Mindfulness is undeniably a buzzword in today’s culture, reaching the heights of popularity that yoga enjoys. But close inspection of the word “mindfulness” reveals no single, universal definition—it’s a complex term that names multiple, distinct yet interlinked ideas.
This plurality gives rise to confusion when definitions are treated as interchangeable. Likewise, when it comes to critique, conflating different notions of mindfulness leads to a lot of potential benefit going out with the bathwater.
Conflating different notions of mindfulness leads to a great deal of potential benefit going out with the bathwater.
Buzz or no, this is no common craze. Handled with care, mindfulness training holds immeasurable potential for human flourishing. It’s therefore up to all of us speaking or writing about it to understand and communicate the nuance we intend.
Here are ten things we may be talking about when we talk about mindfulness:
- A state of awareness with particular qualities: such as intentional, present, friendly, open, caring, and curious…
- …As opposed to the wider colloquial usage of neutral awareness of a concept or principle. (That is, the quality or state of being conscious or aware of something e.g. “their mindfulness of the mainstream cinematic tradition.”)
- A human trait or capacity: the tendency or ability to be in a mindful state as defined above. This trait is present to a greater or lesser degree in all of us—the basic human ability to be awake and aware of what we’re doing, when we’re doing it. This ability can be cultivated through practice.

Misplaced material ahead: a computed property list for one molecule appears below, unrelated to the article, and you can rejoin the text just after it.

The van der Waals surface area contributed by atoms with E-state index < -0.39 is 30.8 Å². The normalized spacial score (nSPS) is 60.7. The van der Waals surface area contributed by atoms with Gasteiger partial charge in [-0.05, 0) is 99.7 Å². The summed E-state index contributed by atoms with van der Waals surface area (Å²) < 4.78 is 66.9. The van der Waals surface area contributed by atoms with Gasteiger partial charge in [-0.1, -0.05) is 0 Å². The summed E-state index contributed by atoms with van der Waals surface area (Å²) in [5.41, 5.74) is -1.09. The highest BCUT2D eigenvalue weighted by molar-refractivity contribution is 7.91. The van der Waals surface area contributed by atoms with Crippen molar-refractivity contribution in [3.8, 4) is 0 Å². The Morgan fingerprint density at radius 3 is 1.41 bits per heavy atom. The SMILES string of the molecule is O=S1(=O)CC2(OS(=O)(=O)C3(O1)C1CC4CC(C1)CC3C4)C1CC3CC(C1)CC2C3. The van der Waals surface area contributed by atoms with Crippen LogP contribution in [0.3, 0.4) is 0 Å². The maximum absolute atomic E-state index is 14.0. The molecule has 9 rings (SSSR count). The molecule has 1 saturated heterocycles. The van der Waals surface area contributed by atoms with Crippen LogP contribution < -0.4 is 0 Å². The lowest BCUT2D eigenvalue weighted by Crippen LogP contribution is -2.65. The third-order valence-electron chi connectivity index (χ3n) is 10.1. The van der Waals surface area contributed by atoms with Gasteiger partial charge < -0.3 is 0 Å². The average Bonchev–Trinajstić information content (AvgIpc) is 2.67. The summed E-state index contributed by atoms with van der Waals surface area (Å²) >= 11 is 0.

- A practice: an intentional and regular act which familiarizes the participant with the qualities of mindfulness and develops their capacity to be mindful. This might be formal meditation, mindful pauses, or informally remembering to be mindful during the day.
- A ‘toolbox’ of several practices: the word mindfulness is sometimes used to refer to a range of different practices including attention training, cultivation of qualities of heart, and even forms of visualization. Inquiry practices examining specific mechanisms of mind also yield ways of seeing the world that ease patterns of distress in the long-term.
- A training course or intervention that intentionally cultivates the trait (and state) of mindfulness. Training often includes a considerable amount of broader psycho-education, and may accompany and/or catalyze cultivation of other capacities such as gratitude or compassion.
- A quality of behavior often associated with being considerate—people sometimes joke “oops, that wasn’t very mindful of me!” when what they mean is that they’ve been accidentally thoughtless or hurtful.
- An umbrella term for an aspect of the dharma: the word dharma is used in Eastern contemplative traditions to refer to the ‘ways things are’ and any teachings that describe this. It involves an understanding of the mechanisms of psychological distress and the wisdom that leads to freedom from patterns of suffering.
- A social movement: Mindfulness (with a capital ‘M’) as a cultural phenomenon is an example of a generative social field (a co-created climate or environment that fosters positive collective outcomes.)
- A research outcome: building the evidence base for mindfulness entails the counterintuitive task of making it measurable. Scientists “measure” mindfulness using self-report questionnaires, brain scans, and other methodologies—but can this complex factor be quantified so simply? Mindfulness as a research outcome may tell us something about mindfulness as a state, capacity or practice, but shouldn’t be confused with any of them: the map is not the territory.